Beach Study, Paintings, 16 x 12

Nada Herman, Scion of an Australian Art Dynasty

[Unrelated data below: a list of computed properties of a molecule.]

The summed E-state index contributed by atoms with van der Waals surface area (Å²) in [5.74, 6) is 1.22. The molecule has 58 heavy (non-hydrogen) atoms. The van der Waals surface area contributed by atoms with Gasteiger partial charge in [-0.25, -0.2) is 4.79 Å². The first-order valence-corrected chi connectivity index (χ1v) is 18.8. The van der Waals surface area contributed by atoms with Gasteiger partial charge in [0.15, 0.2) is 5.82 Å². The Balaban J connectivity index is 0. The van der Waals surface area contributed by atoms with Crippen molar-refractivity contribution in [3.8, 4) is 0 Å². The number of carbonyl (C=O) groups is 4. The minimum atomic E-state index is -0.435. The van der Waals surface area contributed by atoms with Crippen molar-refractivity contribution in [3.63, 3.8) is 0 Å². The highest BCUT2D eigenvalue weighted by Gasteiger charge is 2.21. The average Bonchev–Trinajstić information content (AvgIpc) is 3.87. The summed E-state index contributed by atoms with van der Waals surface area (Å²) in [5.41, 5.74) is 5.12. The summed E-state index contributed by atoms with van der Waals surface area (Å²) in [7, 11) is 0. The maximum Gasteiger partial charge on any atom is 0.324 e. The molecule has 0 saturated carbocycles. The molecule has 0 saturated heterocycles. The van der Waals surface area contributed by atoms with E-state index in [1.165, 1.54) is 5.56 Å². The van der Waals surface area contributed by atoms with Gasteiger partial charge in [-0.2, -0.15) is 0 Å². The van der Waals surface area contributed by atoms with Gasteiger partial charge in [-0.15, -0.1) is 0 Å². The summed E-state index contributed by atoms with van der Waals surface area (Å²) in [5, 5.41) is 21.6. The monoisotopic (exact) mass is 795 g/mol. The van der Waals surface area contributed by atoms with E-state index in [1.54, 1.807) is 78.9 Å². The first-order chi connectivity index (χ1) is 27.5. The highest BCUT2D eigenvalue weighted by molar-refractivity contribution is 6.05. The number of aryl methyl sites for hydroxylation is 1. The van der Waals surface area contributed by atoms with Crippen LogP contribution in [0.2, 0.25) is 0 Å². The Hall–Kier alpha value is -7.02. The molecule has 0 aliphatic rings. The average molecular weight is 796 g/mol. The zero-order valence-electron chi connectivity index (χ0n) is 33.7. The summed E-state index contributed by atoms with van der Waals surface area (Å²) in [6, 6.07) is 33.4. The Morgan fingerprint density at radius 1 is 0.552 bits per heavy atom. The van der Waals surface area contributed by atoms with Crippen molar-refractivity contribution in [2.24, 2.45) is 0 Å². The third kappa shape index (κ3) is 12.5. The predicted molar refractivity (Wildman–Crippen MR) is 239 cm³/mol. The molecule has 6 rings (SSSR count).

The granddaughter of Sali Herman, one of Australia’s most famous painters, Nada Herman grew up in an atmosphere that nurtured art and started painting in oils at age eight, sharing a studio with both her grandfather and her father, “TED,” also an accomplished and admired artist. Although her grandfather courted controversy by painting the slums of Sydney in the 1950s, when civic boosters disapproved of such subject matter, his work, as Robert Hughes pointed out in his definitive volume “The Art of Australia,” was invariably upbeat. “Is not happiness itself a philosophy?” Sali Herman famously declared, and his granddaughter, Nada Herman, continues the tradition of joyful exuberance in her landscapes, city scenes, marine scenes and floral studies bursting with life, color, and movement. “I believe nothing is static,” she says. “A humble flower or piece of fruit has a life force.” Her beachscapes, with their surfers, sunbathers, bright blankets and umbrellas are where she captures this life force most spectacularly. Employing a wet-on-wet oil technique, she uses both brush and palette knife, sometimes even squeezing pigment straight from the tube, to evoke a palpable sense of sweeping seaside vistas of sand and surf which are notable for their vigor and vivacity. To take one splendid example, her oil on canvas “The Beach” is an especially animated composition in which many tiny figures are seen reclining on colorful blankets on the sand or romping along the shoreline, as gulls soar overhead and sailboats grace the horizon. Here, Herman’s painterly energy is especially apparent in the broad, free strokes of pigment depicting the curling white foam of the waves, and her coloristic boldness is just as evident in the streaks of luminous blue and pink hues that enliven the blue sky like runaway comets. The entire canvas evokes a festive sense of holiday pleasure that communicates itself powerfully to the viewer. The populous intricacy of Herman’s compositions may remind one of the British faux-naive painter L.S. Lowry, although he employed a dingy palette influenced by the smoky atmosphere of England’s industrial north, while her ruddy, sunsplashed colors are closer in spirit to those of her countryman Sidney Nolan. Particularly vibrant is “Manly Beach,” with its golden sand, shapely, curving surf, and green foliage in the background. Herman, however, can also delight us with more mellow blue hues reminiscent of Raoul Dufy when she so chooses, as seen in both “Lavender Bay Sydney, and “Neutrel Bay Sydney.” Especially lively is the latter, with its view of a bridge, the city skyline, and a procession of white sailboats evoking a sense of breezy excitement to the bay. The large scale of Nada Herman’s work invariably increases the impact of her paintings, lending them an expansiveness that is notable in her multi-figure beach and cityscapes, as well as in less busy outdoor compositions, such as “Studio View.” In this relatively serene canvas, capturing sailboats on a lake, bracketed between gracefully curving trees, her subtle blending of pinks, yellows and blues suggests echoes of Cezanne. Yet Nada Herman’s most constant inspiration is the memory of painting alongside her grandfather and father as a child in the studio where she still works, a formative experience that was celebrated last year in a three-generation retrospective at the Manly Art Gallery Museum and continues in the present exhibition through the work of the sole surviving member of that gifted trio. –– Maureen Flynn Nada Herman, Agora Gallery, Feb. 10–March 1, 2012. Reception: Thurs. Feb. 16, 6–8

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